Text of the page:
New York ECHO provides a listing of Full Compliance Evaluations (FCEs) under the CAA program. Normally an FCE consists of an on-site inspection preceded by a preparatory review of other compliance information that is submitted by the facility. While many states report FCEs on an ongoing basis as they are completed throughout the year, some states report all or most of their completed FCEs at the end of the fiscal year. NY reports the majority of its FCEs toward the end of the fiscal year. This is allowable under EPA policy, so does not indicate a data problem. However, when looking at facility reports for facilities in this state, keep in mind that on-site inspections may have been conducted, but may not have been reported to the national database yet. (Updated October 2011)
Texas CAA data for Texas is flowing at 99% for Title V Major sources.  Texas is currently developing the federally reportable violation (FRV) minor source data flow per CAA FRV policy.  (Updated November 2017)

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Clean Water

General

Penalty Data - Many states do not report penalty data to the national system. It is not an EPA requirement that CWA penalty data be reported, so this does not indicate a data quality problem. Users should be aware that the relevant state (or in some cases, EPA Region) would need to be contacted for this information. (Updated October 2011)

Single-Event Violations - The bulk of violations shown for CWA-NPDES major facilities result from the automatic calculation of compliance status performed by the national program database (PCS or ICIS-NPDES) by comparing the permitted limits with the monthly effluent measurements supplied by the facility. Other CWA violations, such as those detected by facility inspections, are called "single event violations." EPA has included single-event violations in the ECHO site, but notes that only a small number of EPA regions and states are putting these data in the system. EPA is working on this issue so that the database can be fully populated in the future. If the single event violation has been entered after the permit level-compliance status has been generated as part of the Quarterly Noncompliance Report, which is run about two and a half months after the end of the quarter, this change will not be reflected in the facility-level status. However, the date and description of each single event violation is listed in the table.

Locational Information - The NPDES Missing Lat/Long (PDF)  (1 pp, 48K, About PDF) table provides state-by-state percentages of missing lat/long data for individual non-major facilities and outfalls. Without this locational information, 303d Listed Impaired Waters analysis cannot be done.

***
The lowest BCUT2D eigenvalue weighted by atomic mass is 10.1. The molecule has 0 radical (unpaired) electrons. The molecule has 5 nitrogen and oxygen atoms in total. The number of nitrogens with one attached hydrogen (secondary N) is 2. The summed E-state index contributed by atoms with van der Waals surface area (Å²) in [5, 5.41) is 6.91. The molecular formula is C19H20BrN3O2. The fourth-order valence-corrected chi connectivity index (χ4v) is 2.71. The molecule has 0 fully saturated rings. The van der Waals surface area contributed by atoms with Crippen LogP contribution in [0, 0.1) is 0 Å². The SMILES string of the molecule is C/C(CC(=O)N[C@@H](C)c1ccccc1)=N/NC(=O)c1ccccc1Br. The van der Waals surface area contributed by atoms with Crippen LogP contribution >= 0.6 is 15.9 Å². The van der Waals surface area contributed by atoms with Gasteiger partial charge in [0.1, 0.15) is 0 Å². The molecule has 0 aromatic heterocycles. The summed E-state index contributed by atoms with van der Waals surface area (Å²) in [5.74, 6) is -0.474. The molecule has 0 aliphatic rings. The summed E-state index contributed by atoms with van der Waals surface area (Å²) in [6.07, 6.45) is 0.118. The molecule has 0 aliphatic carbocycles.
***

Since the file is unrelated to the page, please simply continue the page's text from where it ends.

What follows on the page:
Universe Data - EPA national systems currently do not have data on the entire universe of NPDES regulated facilities. In particular, permit and monitoring data from many construction stormwater sites are not in ICIS. (Posted November 2011)

Arizona

Due to data migration issues between Arizona’s water quality compliance tracking database and EPA’s program data system (ICIS-NPDES), there may be data quality errors between November 2012 and July 2015. If you feel the compliance data is in error, please contact ADEQ at 602-771-4623. (Updated January 2017)

During federal FY08, ADEQ did not populate EPA's Permit Compliance System (PCS) database with enforcement information. This means that fiscal year 2008 information about compliance and enforcement in Arizona is not available in national databases or the ECHO website. (Arizona reported July 2009)

State of Arizona v. Johnson International resulted in a $12 million CWA settlement and State of Arizona v. Kiewit Western Co. resulted in an $80,000 CWA settlement. Both were completed during FY08 and resulted from storm water violations under the CWA. (Arizona reported July 2009)
California For California, the ICIS-NPDES database contains a significant number of Discharge Monitoring Report late-reporting violations showing as N = RNC/Category II - reportable noncompliance. In most cases, the reports were actually submitted by the discharger and entered in the legacy system, PCS, on a timely basis. Due to the reporting requirements in California, the report due dates exceeded that of most states and resulted in the data system incorrectly identifying late-reporting violations in the legacy system. (Updated October 2011)
Colorado Colorado reports enforcement and penalty data for NPDES-regulated entities and facilities to ICIS-NPDES. Based on a July 2009 review of the State Review Framework CWA Multi-State Report made available on ECHO, the state is aware that penalty data are not appearing in the report. (Updated July 2009)
Delaware In some EPA region 3 states (Delaware, Virginia, West Virginia), some pH violations are in error. In certain permits, there are three different pH parameters used to express the pH limitation:
  1. parameter code 00400- pH with a limit of 6.0 to 9.0 standard units;
  2. parameter code 82581- number of excursions greater than 60 minutes at any time;
  3. parameter code 82582 - total minutes that exceed 446 minutes for a month.
These three pH parameters are used when continuous pH monitoring is required in a permit and are allowed as per 40 CFR 401.17, which states:
"...excursions from the range (6.0 - 9.0) are permitted subject to the following limitations: 1) the total time during which the pH values are outside the required range of pH values shall not exceed 7 hours and 26 minutes (446 minutes) in any calendar month (parameter code 82582); 2) no individual excursion from the range of pH values shall exceed 60 minutes (parameter code 82581)."